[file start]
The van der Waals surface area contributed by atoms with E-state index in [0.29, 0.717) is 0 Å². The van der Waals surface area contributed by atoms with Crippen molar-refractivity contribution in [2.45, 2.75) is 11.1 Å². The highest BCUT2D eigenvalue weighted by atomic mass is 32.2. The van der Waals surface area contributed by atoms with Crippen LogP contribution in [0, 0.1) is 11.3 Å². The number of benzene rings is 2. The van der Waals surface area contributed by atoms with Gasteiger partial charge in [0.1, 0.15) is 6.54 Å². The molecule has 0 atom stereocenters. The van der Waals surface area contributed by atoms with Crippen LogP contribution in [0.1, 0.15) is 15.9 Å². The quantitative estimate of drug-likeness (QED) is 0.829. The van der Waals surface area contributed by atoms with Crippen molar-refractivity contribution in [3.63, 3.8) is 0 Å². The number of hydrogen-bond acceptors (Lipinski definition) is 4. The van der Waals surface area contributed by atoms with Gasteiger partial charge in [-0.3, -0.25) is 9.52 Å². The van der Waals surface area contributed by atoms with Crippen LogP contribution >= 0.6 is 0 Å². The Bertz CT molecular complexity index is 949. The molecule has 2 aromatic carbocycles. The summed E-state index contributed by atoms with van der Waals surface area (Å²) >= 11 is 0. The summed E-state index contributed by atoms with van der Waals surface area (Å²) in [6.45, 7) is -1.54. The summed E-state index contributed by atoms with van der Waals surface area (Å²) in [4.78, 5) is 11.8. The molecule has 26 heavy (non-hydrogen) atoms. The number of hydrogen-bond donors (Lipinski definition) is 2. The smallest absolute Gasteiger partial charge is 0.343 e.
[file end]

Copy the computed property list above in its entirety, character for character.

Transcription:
The van der Waals surface area contributed by atoms with E-state index in [0.29, 0.717) is 0 Å². The van der Waals surface area contributed by atoms with Crippen molar-refractivity contribution in [2.45, 2.75) is 11.1 Å². The highest BCUT2D eigenvalue weighted by atomic mass is 32.2. The van der Waals surface area contributed by atoms with Crippen LogP contribution in [0, 0.1) is 11.3 Å². The number of benzene rings is 2. The van der Waals surface area contributed by atoms with Gasteiger partial charge in [0.1, 0.15) is 6.54 Å². The molecule has 0 atom stereocenters. The van der Waals surface area contributed by atoms with Crippen LogP contribution in [0.1, 0.15) is 15.9 Å². The quantitative estimate of drug-likeness (QED) is 0.829. The van der Waals surface area contributed by atoms with Crippen molar-refractivity contribution in [3.63, 3.8) is 0 Å². The number of hydrogen-bond acceptors (Lipinski definition) is 4. The van der Waals surface area contributed by atoms with Gasteiger partial charge in [-0.3, -0.25) is 9.52 Å². The van der Waals surface area contributed by atoms with Crippen LogP contribution >= 0.6 is 0 Å². The Bertz CT molecular complexity index is 949. The molecule has 2 aromatic carbocycles. The summed E-state index contributed by atoms with van der Waals surface area (Å²) >= 11 is 0. The summed E-state index contributed by atoms with van der Waals surface area (Å²) in [6.45, 7) is -1.54. The summed E-state index contributed by atoms with van der Waals surface area (Å²) in [4.78, 5) is 11.8. The molecule has 26 heavy (non-hydrogen) atoms. The number of hydrogen-bond donors (Lipinski definition) is 2. The smallest absolute Gasteiger partial charge is 0.343 e.